However, I would like to distinguish here between Plato’s Atlantis and the New Age Atlantis. Plato’s Atlantis is the Atlantis of which he wrote. It may have been a technologically advanced nation, but only a technologically advanced nation relative to its time. Perhaps Plato’s Atlanteans mapped South and North America; perhaps they knew of Antartica; but they did NOT fly around in planes, nor did they develop a space program based on crystals or something like that. Why do I say this? Because according to the Platonic Legend, the Atlanteans were at war with the Athenians, and the Athenians won said war. If the Atlanteans were so advanced they were flying around in planes, they would have mopped the floor with the primitive Athenians. And they didn’t. They lost. No super-technology for you.


The New Age Atlantis is the term I would use to refer to some ancient culture that may have existed in ages past with technology on par with or perhaps even exceeding our own. Plato’s Atlantis provides no support to such a theory. Such an Atlantis may have existed, but we must look elsewhere for evidence (we only refer to it as Atlantis for romantic reasons for surely it was called something else during its times). Things like the Nazca lines in South America, or those tiny golden airplanes that were found, again in South America. A New Age Atlantis would require a global catastrophe to wipe out and reset the humans of this planet back to the beginnings of the Stone Age. Such an event is possible but, at first blush, appears kind of loony. That said, perhaps I’ve watched one too many episodes of Ancient Aliens, because I’ve grown convinced that there was either a New Age Atlantis-like civilization in our past or we actually were being visited by aliens as far back as our prehistory. The evidence presented on Ancient Aliens is (sometimes) quite compelling.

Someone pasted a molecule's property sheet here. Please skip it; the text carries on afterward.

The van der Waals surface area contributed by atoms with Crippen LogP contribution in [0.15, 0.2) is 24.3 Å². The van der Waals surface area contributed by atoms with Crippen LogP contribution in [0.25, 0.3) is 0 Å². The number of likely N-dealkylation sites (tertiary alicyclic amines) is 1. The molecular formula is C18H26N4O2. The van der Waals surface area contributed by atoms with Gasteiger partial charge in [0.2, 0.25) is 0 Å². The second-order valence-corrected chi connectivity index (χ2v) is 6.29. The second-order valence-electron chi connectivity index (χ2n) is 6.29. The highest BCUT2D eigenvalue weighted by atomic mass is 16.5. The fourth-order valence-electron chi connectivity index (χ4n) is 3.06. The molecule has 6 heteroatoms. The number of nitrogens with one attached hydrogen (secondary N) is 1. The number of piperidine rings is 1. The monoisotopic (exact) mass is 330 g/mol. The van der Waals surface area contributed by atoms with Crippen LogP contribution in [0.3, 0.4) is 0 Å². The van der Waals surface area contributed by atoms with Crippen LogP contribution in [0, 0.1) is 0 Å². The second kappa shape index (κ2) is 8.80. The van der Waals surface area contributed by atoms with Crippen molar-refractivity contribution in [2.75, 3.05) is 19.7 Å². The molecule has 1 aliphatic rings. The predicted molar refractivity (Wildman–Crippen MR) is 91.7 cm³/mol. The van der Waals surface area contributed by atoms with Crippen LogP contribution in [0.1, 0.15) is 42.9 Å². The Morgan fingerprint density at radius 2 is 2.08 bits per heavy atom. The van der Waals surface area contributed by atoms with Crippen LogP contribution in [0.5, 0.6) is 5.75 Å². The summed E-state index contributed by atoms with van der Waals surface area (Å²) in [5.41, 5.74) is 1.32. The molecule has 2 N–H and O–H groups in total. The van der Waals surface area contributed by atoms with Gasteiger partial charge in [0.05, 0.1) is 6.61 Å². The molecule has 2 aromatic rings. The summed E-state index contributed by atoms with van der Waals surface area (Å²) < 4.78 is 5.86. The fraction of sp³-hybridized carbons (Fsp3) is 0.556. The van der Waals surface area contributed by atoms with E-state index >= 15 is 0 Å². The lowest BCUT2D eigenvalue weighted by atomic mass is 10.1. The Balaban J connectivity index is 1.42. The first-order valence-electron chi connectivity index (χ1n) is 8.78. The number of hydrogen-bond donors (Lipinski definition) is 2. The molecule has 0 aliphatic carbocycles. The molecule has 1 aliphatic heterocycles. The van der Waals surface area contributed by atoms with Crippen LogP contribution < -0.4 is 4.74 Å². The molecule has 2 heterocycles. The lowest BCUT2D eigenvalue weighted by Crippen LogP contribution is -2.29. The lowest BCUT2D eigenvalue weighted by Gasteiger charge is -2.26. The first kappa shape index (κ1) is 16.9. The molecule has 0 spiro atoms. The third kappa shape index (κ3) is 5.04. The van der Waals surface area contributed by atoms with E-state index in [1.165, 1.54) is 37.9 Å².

Announcement: Upcoming Blurb Blitz Virtual Tour for “From the Ashes of Ruin”

As of November 2015, I released my latest novel, The Sceptre of Morgulan, for general consumption. It is the second book in my series, From the Ashes of Ruin. In honor of the release, I am doing a Blurb Blitz Virtual Tour for the entire series so far, including the prequel. There will be excerpts and blurbs from each book. That’s right; you’ll get tantalizing excerpts not only from The Sceptre of Morgulan but also from The Children of Lubrochius and Drasmyr. Once again, Goddess Fish Promotions is organizing and handling the tour (They do a great job). The tour will run three weeks from Monday, February 1st through Friday, February 19th (M-F only, I believe). We will post a schedule when more information becomes available. Also, note that an Amazon Gift Card will be awarded to a randomly selected commenter on the tour (Note: comments on do NOT count, NOR do comments on my blog).


Hope to see you on the tour.

The Art of Writing: Brainstorming

So, you want to write your next big novel or short story. The first step (at least it is for me) is to brainstorm your story. Jot down all you can about your story. Start with the characters: the people around which the story revolves. Who is the main character? What characteristics define them? What are their goals? Is there a love interest? Do the same for him or her. Flesh them out. Once you have your characters straight, you can work on the plot of the story. What’s the conflict? What drives the tension? What is the story arc? Every story must have a beginning, middle, and end. Differentiate between such things here while you’re brainstorming. Don’t get upset if it’s still a little muddled, or even if you have more than one exclusive storyline in mind. You’ll straighten it out by the time you’re done. Brainstorming, as we were all taught in school, is just about stirring the pot of ideas. Write down everything you can think of. Every little detail. It doesn’t matter how small, nor does it even matter if it contradicts something you’ve already written down. Just get ideas on paper.


When are you done? Well, it depends on the length of the work in question. If it’s just a short story, you’re probably done when you have delineated the main characters and fleshed out the plotline. Then, you can start writing. If it’s a novel, you have to do the same type of work, but the details can be a little less clear. Many novelists change things or add things halfway through their work. Don’t feel boxed in because you’ve already brainstormed a path for your novel. Leave yourself some flexibility; it’s all part of the creative process.


Once you are done brainstorming your ideas, the next step is to outline your story. Of course, all of this is moot if you are a “pantser.” That is, a writer that writes by the seat of their pants. They kind of brainstorm as they go along. I used to be like that, but no more. Now I plot things out. Must be my old age, I guess. 🙂